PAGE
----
to navigate independently because of having a higher educational background, such as college, they could handle this trip like everyone else. Remind group of termination next week.

Week 5

Wrap up group by reviewing what we have

accomplished, our successes in exploring

person-environment correspondence, and determining what steps are left to take in each individual’s quest for a better job fit.

Each member will complete a directional

“to do” list that summarizes their skills, their needs, their interests, and areas they will continue to develop.  Members will identify their next two steps and share them with the group. I will close by stating that they can seek follow-up assistance as needed. Haitian members will need additional help establishing connections in the community that can assist them further.


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A Trait & Factor/PEC Approach with Non-College Bound High School Students

Kelly Roberts


Week 1

Client-counselor relationship, background information. I would first have introductions, then

discuss expectations for the group from myself and from the members of the group to establish a collaborative relationship. I would gain background information using an intake interview in a roundtable format. During this discussion, I will be able to ascertain various personality types and emotional status and cognitive clarity of the members.

Week 2/3

During these sessions, I will be explaining the use of and introducing various assessment tools that we will use. I will also be assessing the group members using a variety of inventories. First, I will administer the GATB (General Aptitude Test Battery) to attempt to pinpoint specific abilities of the students. I would also administer the SDS (Self-Directed Search) to assist students in finding out about careers that may match their interests and abilities.

Week 4

We will use this session to review the test results of the members and discuss their feelings and opinions about their results. At this time, I will be able to identify any students who may be having serious emotional problems or dysfunctional thinking. Those students will be asked to see me for more personal evaluation or referred as needed.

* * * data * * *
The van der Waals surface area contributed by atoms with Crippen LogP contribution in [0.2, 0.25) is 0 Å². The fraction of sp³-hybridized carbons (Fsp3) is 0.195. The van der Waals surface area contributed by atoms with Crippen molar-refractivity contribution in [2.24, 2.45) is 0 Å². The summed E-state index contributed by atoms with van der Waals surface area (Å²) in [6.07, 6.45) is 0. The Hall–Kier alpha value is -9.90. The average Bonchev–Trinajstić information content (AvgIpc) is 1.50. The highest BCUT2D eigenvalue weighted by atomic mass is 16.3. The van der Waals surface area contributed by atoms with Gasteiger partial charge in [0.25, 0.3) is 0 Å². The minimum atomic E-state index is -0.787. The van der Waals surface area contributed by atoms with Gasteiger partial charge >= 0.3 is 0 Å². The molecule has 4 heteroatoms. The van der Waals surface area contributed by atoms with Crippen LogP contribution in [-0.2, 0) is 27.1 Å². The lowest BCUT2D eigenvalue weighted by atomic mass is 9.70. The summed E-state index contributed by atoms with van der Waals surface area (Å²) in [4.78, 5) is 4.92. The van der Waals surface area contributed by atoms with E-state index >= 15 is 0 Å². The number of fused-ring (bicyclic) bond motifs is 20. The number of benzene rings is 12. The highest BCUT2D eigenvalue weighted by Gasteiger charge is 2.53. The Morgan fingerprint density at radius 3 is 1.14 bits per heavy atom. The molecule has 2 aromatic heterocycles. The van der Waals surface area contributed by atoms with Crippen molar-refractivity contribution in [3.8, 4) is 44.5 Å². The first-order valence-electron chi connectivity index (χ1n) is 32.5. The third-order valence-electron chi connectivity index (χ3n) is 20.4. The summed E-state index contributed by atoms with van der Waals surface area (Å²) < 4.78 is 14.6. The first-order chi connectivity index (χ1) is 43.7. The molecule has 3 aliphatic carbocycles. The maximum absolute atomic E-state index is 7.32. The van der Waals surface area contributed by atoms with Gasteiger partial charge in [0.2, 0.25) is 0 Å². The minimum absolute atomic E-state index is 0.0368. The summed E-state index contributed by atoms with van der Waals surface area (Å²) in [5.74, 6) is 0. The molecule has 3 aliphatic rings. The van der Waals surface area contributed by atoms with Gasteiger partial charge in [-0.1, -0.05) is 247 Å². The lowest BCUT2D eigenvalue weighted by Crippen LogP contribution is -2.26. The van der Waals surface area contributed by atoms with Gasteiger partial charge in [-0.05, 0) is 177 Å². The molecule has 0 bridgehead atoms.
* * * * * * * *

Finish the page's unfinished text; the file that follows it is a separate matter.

Week 5

At this time, students will be given a values assessment, such as the MIQ (Minnesota Importance Questionnaire), in order to create  a Person-Environment-Fit Analysis. This will help students choose the best career for them.

Week 6

Review PEF Analysis and begin exploring potential work environments, which may include accepting a volunteer or internship-like position or actually working part-time for wages within that career field.

**The continuation of this process will be individual as students make decisions about their careers and we
continue with follow-up to evaluate progress.
*** To make this group more culture-friendly, I might check all of the inventories, etc. for cultural/racial
bias. I would also consider culture when creating the group, as some (esp. Asian) do not feel comfortable
sharing their personal problems with an entire group of people. Something else that may come into play is the
decision-making process. Some cultures rely on the entire family to help make one member’s decisions about
work, school, and marriage.


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PEC with identified G/L/B high school students

Kathleen Robinson


Week 1

Introductions, confidentiality, make group rules, discuss sexual identity status and the possible

impact on career choice, and begin career journals with initial ideas of possible careers

Week 2

Introduce and explain career needs. Have students complete reinforcement card sort. Once

reinforcers are identified, brainstorm what work environments might fulfill these needs. Discuss how

identity status has affected needs. Talk about the impact of being out vs. not being out at work. Have

students think about whether or not being out at work will be a requirement for them in their careers. Put all information into career journal.

Week 3

Use Choices to identify values and needs. Generate possible careers. Discuss if students think

G/L/B status would fit into job environments. Write all information in career journals.

Week 4

Have students identify strengths and weaknesses. Use card sort after students make initial list. Have students think of careers that would utilize their strengths and brainstorm ideas on how they can improve any weak areas they may have an interest in. Discuss how G/L/B status would impact work environment. Make lists and put into journals.

Week 5

Use information in journals to identify patterns that have developed. Provide information for further research on possible careers. Give students information on 2 books: "Cracking the Corporate Closet" by Baker, Strub, & Henning, 1995 and "The 100 Best Companies for Gay Men and Lesbians" by Mickens, 1994. Encourage students to continue using their journals. Close with discussion of what students have learned in group and what role they think their sexual identity will have on their careers. Assure students I will be there if they need any more help.